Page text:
Joe Pavelski, San Jose Sharks, RW -- Pavelski, another two-time Olympian, is arguably the most versatile U.S.-born forward. He is listed as a right wing on this roster because the depth at center and left wing might force him to play on his strong side. The 31-year-old used his right-hand shot to score 78 goals in the past two seasons, most among U.S. players and second in the NHL behind the 104 scored by Alex Ovechkin (Russia).
Blake Wheeler, Winnipeg Jets, RW -- Wheeler, 29, had a small role on the U.S. team at the 2014 Olympics, playing all six games but averaging 4:54 in ice time. There is no way to know if he'll have a bigger role at the World Cup, but he's trending up since the Olympics. He has 82 points in 101 games with the Jets since returning from Sochi, including 26 goals and 61 points in 79 games last season.
Dustin Byfuglien, Winnipeg Jets -- Byfuglien, 30, was left off the 2014 Olympic roster and his shot from the point was missed; the United States was 3-for-16 on the power play, including 0-for-5 in shutout losses to Canada and Finland in its final two games. Byfuglien had 18 goals, including five on the power play, and 45 points in 69 games last season, when he switched back to defense after starting the season as a forward. His versatility should intrigue Team USA general manager Dean Lombardi.
John Carlson (Photo: Getty Images)
John Carlson, Washington Capitals -- Carlson is a right-handed shot and played at the 2014 Olympics, where he was paired with Brooks Orpik. The two are a pair for the Capitals, but Orpik did not make the cut on this roster, which leaves Carlson to play with the New York Rangers' Ryan McDonagh or the Minnesota Wild's Ryan Suter. Carlson, 25, last season tied for fifth in points (55) and for fourth in assists (43) among NHL defensemen.
Justin Faulk, Carolina Hurricanes -- Faulk, 23, was the seventh defenseman for the U.S. at the 2014 Olympics but could jump into the top six in this tournament. He had a 54.77 shot attempts percentage (SAT%) last season and a 3.94 SAT percentage relative to his team (SAT% Rel) during 5-on-5 play, which was ninth among the 60 defensemen who played at least 1,250 even-strength minutes, according to war-on-ice.com. He had 15 goals and 49 points while averaging 24:25 of ice time per game.
Nick Leddy, New York Islanders -- Leddy's skating is the reason he makes Team USA as the seventh defenseman. The 24-year-old is an elite puck-mover who had a breakout season with the Islanders. He had 27 assists and 37 points while averaging 20:21 of ice time per game. He also had a 55.75 SAT% and 4.50 SAT% Rel. at 5-on-5, according to war-on-ice.com. He made Team USA ahead of left-shot defenders Cam Fowler of the Ducks and Keith Yandle of the Rangers.
Ryan McDonagh, New York Rangers -- McDonagh, a left-shot, played on the right side of Suter at the 2014 Olympics, proving he can be effective on either side. That gives the Team USA coaching staff options: It can use McDonagh with Suter again or play him on the left side with a right-handed partner, which he has in New York with Dan Girardi. McDonagh, 26, had 25 assists and 33 points in 71 games last season.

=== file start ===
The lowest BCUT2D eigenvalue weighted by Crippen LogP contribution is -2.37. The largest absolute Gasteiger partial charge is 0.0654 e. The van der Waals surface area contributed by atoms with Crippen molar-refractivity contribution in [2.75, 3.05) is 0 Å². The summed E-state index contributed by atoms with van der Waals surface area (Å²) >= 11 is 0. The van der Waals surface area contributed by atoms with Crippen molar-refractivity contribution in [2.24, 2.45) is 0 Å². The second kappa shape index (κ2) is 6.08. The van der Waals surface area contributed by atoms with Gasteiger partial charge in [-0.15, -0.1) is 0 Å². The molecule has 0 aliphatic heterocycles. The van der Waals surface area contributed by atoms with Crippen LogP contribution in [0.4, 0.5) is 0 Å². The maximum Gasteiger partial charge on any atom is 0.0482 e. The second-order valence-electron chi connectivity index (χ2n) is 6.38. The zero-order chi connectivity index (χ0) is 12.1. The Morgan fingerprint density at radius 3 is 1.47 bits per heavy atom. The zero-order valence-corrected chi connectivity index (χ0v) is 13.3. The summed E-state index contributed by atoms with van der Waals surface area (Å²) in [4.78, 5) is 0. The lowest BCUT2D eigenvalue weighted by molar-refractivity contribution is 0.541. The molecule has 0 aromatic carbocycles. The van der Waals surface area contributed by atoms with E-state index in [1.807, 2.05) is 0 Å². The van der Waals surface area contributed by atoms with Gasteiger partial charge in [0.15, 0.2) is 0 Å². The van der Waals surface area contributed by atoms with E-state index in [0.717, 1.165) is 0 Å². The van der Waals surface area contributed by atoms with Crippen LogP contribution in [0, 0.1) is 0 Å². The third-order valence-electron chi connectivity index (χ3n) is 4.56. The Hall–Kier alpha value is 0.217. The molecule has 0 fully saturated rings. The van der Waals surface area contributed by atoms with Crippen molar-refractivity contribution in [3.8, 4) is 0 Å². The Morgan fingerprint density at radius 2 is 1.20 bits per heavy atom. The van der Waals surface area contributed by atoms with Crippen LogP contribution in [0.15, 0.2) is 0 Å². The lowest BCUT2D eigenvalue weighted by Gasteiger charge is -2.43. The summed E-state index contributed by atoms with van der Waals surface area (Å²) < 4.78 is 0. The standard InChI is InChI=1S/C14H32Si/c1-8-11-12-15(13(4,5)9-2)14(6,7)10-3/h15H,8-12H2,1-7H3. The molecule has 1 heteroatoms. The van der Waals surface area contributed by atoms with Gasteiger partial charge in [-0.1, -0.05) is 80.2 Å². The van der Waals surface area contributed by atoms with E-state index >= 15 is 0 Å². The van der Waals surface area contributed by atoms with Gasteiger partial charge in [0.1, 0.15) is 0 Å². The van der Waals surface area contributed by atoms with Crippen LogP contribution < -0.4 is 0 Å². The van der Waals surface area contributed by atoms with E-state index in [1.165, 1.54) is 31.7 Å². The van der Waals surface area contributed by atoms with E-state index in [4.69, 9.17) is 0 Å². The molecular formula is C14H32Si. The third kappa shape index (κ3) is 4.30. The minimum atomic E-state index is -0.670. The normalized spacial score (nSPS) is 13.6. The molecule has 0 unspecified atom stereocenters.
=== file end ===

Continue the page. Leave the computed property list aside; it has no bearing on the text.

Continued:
Kevin Shattenkirk, St. Louis Blues -- Shattenkirk, a right-shot defender, could play on the right side of one of the top two pairs. He played a lot with Fowler at the 2014 Olympics. Shattenkirk had 36 assists and 44 points in 56 games last season, 20th among defensemen in scoring while tied for 156th in games played. The 26-year-old missed almost two months because of abdominal surgery.
Ryan Suter, Minnesota Wild -- He played the left side on the top defense pair at the 2014 Olympics and should do so again at the 2016 World Cup. Suter, 30, is always among the NHL leaders in time on ice and he does so while maintaining a level of consistency befitting one of the top defensemen in the League. He had two goals and 38 points last season while leading the League with an average ice time of 29:03. He also had a 51.56 SAT% at 5-on-5, according to war-on-ice.
Ben Bishop (Photo: Scott Audette/NHLI)
Ben Bishop, Tampa Bay Lightning -- Bishop had back-to-back solid seasons for the Lightning, although 2013-14 was better than last season based on save percentage and goals-against average. Bishop had a .924 save percentage and 2.23 GAA in 2013-14; he had a .916 save percentage and 2.32 GAA last season. But last season the 28-year-old won 40 games and helped the Lightning reach the Stanley Cup Final with a .921 save percentage and 2.18 GAA in his first NHL postseason.
Jonathan Quick, Los Angeles Kings -- Quick, 29, has more big-game experience than Cory Schneider of the New Jersey Devils and that could be the deciding factor in who goes into the tournament as the No. 1 goalie. Quick has won the Stanley Cup twice, was the No. 3 goalie for the United States at the 2010 Olympics and the starter at the 2014 Olympics, where he had a .923 save percentage and 2.17 GAA in five games. He made 36 saves in the 1-0 loss to Canada but allowed five goals on 29 shots in the 5-0 loss to Finland in the bronze-medal game.
Cory Schneider, New Jersey Devils -- Schneider, 29, has a chance to be the starter for Team USA with another strong season. He jumped into contention last season, when he had a 2.26 GAA and .925 save percentage in 69 games. Those numbers compare well to those of Quick, who had a 2.24 GAA and .918 save percentage in 72 games. Schneider's workload was tougher than Quick's despite playing 260 fewer minutes; Schneider faced 86 more shots than Quick (1,982) and allowed eight fewer goals (148).